6. The method of claim 1, further comprising calculating a network traffic statistic based on at least one of the first and second image requests, the transfer of the image to the image router, and the forwarding of the image to the remote workstation.
7. The method of claim 1, further comprising storing the image data in a cache associated with the image router.
8. The method of claim 1, further comprising:
logging the first image request in a routing table associated with the image router; and
accessing the routing table to identify the remote workstation as the issuer of the first message request responsive to receiving the image data from the image repository.
9. The method of claim 1, further comprising generating the first image request, the first image request comprising at least one of an image query and an image move request.
10. An imaging system, comprising:
an image repository adapted to store a plurality of images;
a remote workstation adapted to issue a first image request for image data stored in the image repository;
an image router associated with the image repository and adapted to receive the first image request from the remote workstation and send a second image request corresponding to the first image request to the image repository, wherein the image repository is adapted to transfer the image data associated with the second image request to the image router, and the image router is adapted to send the image data to the remote workstation.
11. The system of claim 10, wherein the remote workstation has a dynamic network address and an entity name, and the remote workstation is associated with the image router based on the entity name.
12. The system of claim 11, wherein the image router has a static network address and the image router is associated with the image repository based on the static network address.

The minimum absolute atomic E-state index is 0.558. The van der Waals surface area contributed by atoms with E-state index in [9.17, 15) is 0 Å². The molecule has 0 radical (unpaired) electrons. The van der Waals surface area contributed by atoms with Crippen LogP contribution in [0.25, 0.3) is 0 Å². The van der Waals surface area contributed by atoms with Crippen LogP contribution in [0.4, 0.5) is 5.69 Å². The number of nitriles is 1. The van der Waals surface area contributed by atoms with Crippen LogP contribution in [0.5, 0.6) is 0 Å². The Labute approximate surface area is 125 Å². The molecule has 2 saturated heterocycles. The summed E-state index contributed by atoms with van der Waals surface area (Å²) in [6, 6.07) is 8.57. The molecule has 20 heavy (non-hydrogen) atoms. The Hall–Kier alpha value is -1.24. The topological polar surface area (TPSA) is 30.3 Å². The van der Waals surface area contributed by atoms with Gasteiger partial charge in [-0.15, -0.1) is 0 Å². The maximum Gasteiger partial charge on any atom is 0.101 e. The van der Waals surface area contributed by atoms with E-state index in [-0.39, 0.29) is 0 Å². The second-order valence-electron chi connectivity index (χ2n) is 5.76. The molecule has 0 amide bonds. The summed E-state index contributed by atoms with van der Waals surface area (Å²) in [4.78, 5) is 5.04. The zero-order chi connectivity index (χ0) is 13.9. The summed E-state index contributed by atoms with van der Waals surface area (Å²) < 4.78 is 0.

13. The system of claim 10, wherein the image router is registered with the image repository as a trusted host based on a static network address and an entity name of the image router.
14. The system of claim 10, wherein the image router is adapted to store a record of at least one of the first and second image requests in an audit log.
15. The system of claim 10, wherein the image router is adapted to calculate a network traffic statistic based on at least one of the first and second image requests, the transfer of the image data to the image router, and the forwarding of the image data to the remote workstation.
16. The system of claim 10, wherein the image router is adapted to store the image data in a cache.
17. The system of claim 10, wherein the image router is adapted to log the first image request in a routing table associated with the image router and access the routing table to identify the remote workstation as the issuer of the first message request responsive to receiving the image data from the image repository.
18. The system of claim 10, wherein the first image request comprises at least one of an image query and an image move request.
19. A system for exchanging images over a network, comprising:
means for storing a plurality of images;
means for issuing a first image request for image data stored in means for storing the plurality of images;